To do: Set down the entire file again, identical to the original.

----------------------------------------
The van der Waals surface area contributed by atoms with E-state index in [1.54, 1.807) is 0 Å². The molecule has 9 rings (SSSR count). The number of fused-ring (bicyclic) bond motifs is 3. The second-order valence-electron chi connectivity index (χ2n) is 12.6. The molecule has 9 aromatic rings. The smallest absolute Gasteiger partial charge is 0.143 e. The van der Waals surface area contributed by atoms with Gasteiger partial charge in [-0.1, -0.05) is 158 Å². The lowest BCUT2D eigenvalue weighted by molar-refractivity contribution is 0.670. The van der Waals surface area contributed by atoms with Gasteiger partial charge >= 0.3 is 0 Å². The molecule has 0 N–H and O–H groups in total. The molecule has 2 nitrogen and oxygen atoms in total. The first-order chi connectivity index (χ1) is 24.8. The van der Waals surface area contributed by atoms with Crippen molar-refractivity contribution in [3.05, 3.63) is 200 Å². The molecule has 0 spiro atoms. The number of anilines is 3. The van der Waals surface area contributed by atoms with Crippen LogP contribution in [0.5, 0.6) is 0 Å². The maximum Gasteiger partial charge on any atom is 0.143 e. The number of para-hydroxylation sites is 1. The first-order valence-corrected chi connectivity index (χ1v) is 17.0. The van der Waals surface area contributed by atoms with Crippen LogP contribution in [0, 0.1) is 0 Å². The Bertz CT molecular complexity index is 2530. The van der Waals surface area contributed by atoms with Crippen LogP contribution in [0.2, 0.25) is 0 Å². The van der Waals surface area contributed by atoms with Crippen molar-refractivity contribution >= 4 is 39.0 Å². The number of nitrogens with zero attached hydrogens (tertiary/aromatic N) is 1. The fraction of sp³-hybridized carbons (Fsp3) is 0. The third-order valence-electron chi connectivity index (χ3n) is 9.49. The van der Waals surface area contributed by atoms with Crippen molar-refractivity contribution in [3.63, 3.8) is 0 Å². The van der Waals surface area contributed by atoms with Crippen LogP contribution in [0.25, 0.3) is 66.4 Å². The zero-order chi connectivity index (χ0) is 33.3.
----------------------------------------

The van der Waals surface area contributed by atoms with E-state index in [1.54, 1.807) is 0 Å². The molecule has 9 rings (SSSR count). The number of fused-ring (bicyclic) bond motifs is 3. The second-order valence-electron chi connectivity index (χ2n) is 12.6. The molecule has 9 aromatic rings. The smallest absolute Gasteiger partial charge is 0.143 e. The van der Waals surface area contributed by atoms with Gasteiger partial charge in [-0.1, -0.05) is 158 Å². The lowest BCUT2D eigenvalue weighted by molar-refractivity contribution is 0.670. The van der Waals surface area contributed by atoms with Gasteiger partial charge >= 0.3 is 0 Å². The molecule has 0 N–H and O–H groups in total. The molecule has 2 nitrogen and oxygen atoms in total. The first-order chi connectivity index (χ1) is 24.8. The van der Waals surface area contributed by atoms with Crippen molar-refractivity contribution in [3.05, 3.63) is 200 Å². The molecule has 0 spiro atoms. The number of anilines is 3. The van der Waals surface area contributed by atoms with Crippen LogP contribution in [0.5, 0.6) is 0 Å². The maximum Gasteiger partial charge on any atom is 0.143 e. The number of para-hydroxylation sites is 1. The first-order valence-corrected chi connectivity index (χ1v) is 17.0. The van der Waals surface area contributed by atoms with Crippen LogP contribution in [0, 0.1) is 0 Å². The Bertz CT molecular complexity index is 2530. The van der Waals surface area contributed by atoms with Crippen LogP contribution in [0.2, 0.25) is 0 Å². The van der Waals surface area contributed by atoms with Crippen molar-refractivity contribution >= 4 is 39.0 Å². The number of nitrogens with zero attached hydrogens (tertiary/aromatic N) is 1. The fraction of sp³-hybridized carbons (Fsp3) is 0. The third-order valence-electron chi connectivity index (χ3n) is 9.49. The van der Waals surface area contributed by atoms with Crippen molar-refractivity contribution in [3.63, 3.8) is 0 Å². The van der Waals surface area contributed by atoms with Crippen LogP contribution in [0.25, 0.3) is 66.4 Å². The zero-order chi connectivity index (χ0) is 33.3.